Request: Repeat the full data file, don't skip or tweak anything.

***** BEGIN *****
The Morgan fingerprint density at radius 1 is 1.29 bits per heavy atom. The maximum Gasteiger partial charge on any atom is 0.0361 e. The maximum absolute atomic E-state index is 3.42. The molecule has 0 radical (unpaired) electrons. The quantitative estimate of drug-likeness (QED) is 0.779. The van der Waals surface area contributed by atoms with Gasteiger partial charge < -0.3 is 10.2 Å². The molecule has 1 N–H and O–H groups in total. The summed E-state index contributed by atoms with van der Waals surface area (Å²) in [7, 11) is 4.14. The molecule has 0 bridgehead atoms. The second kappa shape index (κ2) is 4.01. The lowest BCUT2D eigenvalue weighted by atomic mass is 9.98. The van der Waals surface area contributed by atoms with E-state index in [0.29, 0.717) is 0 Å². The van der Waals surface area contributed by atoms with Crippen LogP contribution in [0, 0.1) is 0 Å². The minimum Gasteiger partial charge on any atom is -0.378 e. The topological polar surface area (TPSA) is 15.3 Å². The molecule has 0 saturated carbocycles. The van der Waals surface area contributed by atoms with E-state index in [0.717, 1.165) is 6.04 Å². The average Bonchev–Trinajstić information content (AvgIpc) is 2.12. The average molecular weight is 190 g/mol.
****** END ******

The Morgan fingerprint density at radius 1 is 1.29 bits per heavy atom. The maximum Gasteiger partial charge on any atom is 0.0361 e. The maximum absolute atomic E-state index is 3.42. The molecule has 0 radical (unpaired) electrons. The quantitative estimate of drug-likeness (QED) is 0.779. The van der Waals surface area contributed by atoms with Gasteiger partial charge < -0.3 is 10.2 Å². The molecule has 1 N–H and O–H groups in total. The summed E-state index contributed by atoms with van der Waals surface area (Å²) in [7, 11) is 4.14. The molecule has 0 bridgehead atoms. The second kappa shape index (κ2) is 4.01. The lowest BCUT2D eigenvalue weighted by atomic mass is 9.98. The van der Waals surface area contributed by atoms with E-state index in [0.29, 0.717) is 0 Å². The van der Waals surface area contributed by atoms with Crippen LogP contribution in [0, 0.1) is 0 Å². The minimum Gasteiger partial charge on any atom is -0.378 e. The topological polar surface area (TPSA) is 15.3 Å². The molecule has 0 saturated carbocycles. The van der Waals surface area contributed by atoms with E-state index in [0.717, 1.165) is 6.04 Å². The average Bonchev–Trinajstić information content (AvgIpc) is 2.12. The average molecular weight is 190 g/mol.